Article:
Thefairwater sleeve H is re-movably secured to the associated propeller hub, by screw threads, set screws or any appropriate means, to the end that it may be removed, if it is desired to pull one or the other propeller. In such case, either propeller may be removed by removing the retaining nut 61 and pulling the propeller from its shaft 54 or 64a, until the end faces of thebro: pellers are in substantial abutment, whereupon the propeller may be dropped from the tunnel 25. Obviously, the propellers must be turned so that the blades are out of alignment, in staggered relation, when this operation is being performed.
Although the invention is not limited to the particular housing-supporting means shown in the accompanying drawings, this arrangement is entirely suitable and is preferred in many constructions. The upper gear casing 43 may conveniently be mounted upon a substantially circular disc 80, supported by the cylindrical wall 3'! or 38 of the well. Preferably, the discs 80 and the housings 43 are rigidly secured against rotation relative to/the walls of the associated well, to prevent the lower assemblies and propellers from being disaligned in use. The main propulsion thrust of the propellers, however, is absorbed by a, heavy thrust bearing which may conveniently take the form of an inflated pneumatic ring, such as an automotive truck tire 82, mounted upon a. rim 83 surrounding the housing 40 and bearing against the wall 31 or 38 of the associated well. This arrangement facilitates installation, since the tire, when deflated, may readily slide within the wells, but will make firm contact therewith when inflated.
The rudder 30 may be of conventional design, but the monkey rudder 3| of the present invention, which is used when the ship is moving astern, has marked advantages over prior constructions of similar type, since it may be positioned for oscillation about an axis in the same plane as the axis of rotation of the propellers. Heretofore, because of the necessity for a propeller shaft extending into the tunnel, the monkey rudder was divided into two sections, one above and the other below the shaft or one on either side of the shaft. The absence of a horizontally extending propeller shaft makes it possible to employ a single, relatively large monkey rudder in each tunnel, ahead of the propellers therein.
It will be appreciated that an arrangement similar to that shown in the accompanying drawings greatly simplifies the supporting and driving means for contra-turning propellers. Concentric shafts and sleeves or tubes are entirely eliminated. The driving gears, shafts and bearings may be lubricated by a splash system or by a simple forced feed system, with a pump return from the lower gear casing 10. The parts may readily be made-strong enough to transmit the power required to drive the propellers, without unduly increasing their size and mass.
It must be understood that the invention is not limited to the details of construction shown in the accompanying drawings and described above, but includes all modifications coming within the scope of the appended claims and their equivalents.
1. Ship propulsion means comprising independent supports projecting downwardly from the ship's bottom in spaced apart, longitudinally aligned relation, said supports terminating at their lower ends in substantially cylindrical, streamlined, coaxial casings, independent propeller shafts journalled for rotation in said casings, propellers carried by the shafts and having hubs disposed in face to face relation and constituting streamlined continuations of the casings, and fairwater means in the space between the propeller hubs.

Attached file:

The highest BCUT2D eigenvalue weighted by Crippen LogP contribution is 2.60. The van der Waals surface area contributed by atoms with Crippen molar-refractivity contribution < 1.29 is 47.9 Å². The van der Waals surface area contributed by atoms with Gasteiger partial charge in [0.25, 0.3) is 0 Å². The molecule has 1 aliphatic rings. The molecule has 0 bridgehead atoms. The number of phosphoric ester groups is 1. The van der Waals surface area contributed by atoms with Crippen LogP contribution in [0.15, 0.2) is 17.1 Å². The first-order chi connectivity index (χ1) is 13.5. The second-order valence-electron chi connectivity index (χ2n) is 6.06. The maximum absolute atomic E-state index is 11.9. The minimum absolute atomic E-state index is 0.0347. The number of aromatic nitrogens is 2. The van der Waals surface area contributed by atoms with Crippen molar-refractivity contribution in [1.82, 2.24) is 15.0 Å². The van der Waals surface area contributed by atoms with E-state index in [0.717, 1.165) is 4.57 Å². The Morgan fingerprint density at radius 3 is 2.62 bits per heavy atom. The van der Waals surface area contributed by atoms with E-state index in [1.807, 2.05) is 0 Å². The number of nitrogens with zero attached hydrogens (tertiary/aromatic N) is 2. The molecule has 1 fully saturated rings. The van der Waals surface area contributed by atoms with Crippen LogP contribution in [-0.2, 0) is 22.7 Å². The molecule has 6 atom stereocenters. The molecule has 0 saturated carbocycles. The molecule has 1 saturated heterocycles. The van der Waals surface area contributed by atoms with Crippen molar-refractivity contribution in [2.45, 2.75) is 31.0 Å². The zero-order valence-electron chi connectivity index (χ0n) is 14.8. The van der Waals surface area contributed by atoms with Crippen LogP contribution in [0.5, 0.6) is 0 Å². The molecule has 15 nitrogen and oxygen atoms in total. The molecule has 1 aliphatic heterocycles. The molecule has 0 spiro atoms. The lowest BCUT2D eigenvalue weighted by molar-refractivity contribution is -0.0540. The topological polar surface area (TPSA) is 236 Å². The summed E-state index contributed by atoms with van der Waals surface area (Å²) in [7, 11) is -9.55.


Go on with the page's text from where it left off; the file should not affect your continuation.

2. Ship propulsion means comprising independent supports projecting downwardly from the ships bottom and disposed in spaced apart, fore and aft alignment, propellers carried by said supports and mounted for rotation in the space therebetween on a common fore and aft axis, and means for rotating the propellers in opposite directions, each of said propellers comprising a hub and blades projecting outwardly therefrom and raked in an axial direction, to rotate in closely spaced relation to the blades of the other propeller.
3. Ship propulsion means comprising independent housings projecting downwardly from the ship bottom in spaced apart, fore and aft alignment and terminating at their lower ends in streamlined coaxial casings, and independent propellers carried by the casings in the space between the housings and journalled for rotation on the casing axis, said propellers comprising hubs projecting toward each other from the casings and constituting continuations thereof and disposed in face to face relation, and blades projecting outwardly from the hub and raked axially toward the blades of the other propeller to rotate in closely spaced relation thereto.
4. Ship propulsion means comprising independent supports projecting substantially vertically downwardly from a ships bottom and disposed in fore and aft alignment, substantially cylindrical propeller shaft housings carried by the lower ends of the supports, a streamlined nose and tail carried fore and aft by the respective housings, stub-shafts joumalled in the housings, propellers carried by the shafts in face to face relation for rotation in opposite directions in the pace between the supports, said propellers having cylindrical hubs of a diameter substantially equal to the cylindrical housings, and a cylindrical sleeve of the same diameter carried by one of the hubs and substantially filling the space therebetween.
5. In combination, a ship having a propulsion tunnel or channel in the aft portion of its bottom, a pair of spaced apart struts projecting into the tunnel and disposed in fore and aft alignment, independent propellers carried by the struts and disposed substantially in face to face relation, means for rotating the propellers in opposite directions, a running rudder in the tunnel positioned aft of the propellers and a monkey rudder in the tunnel positioned forward of the propellers in axial alignment therewith.
WILLIAM STARLING BURGESS.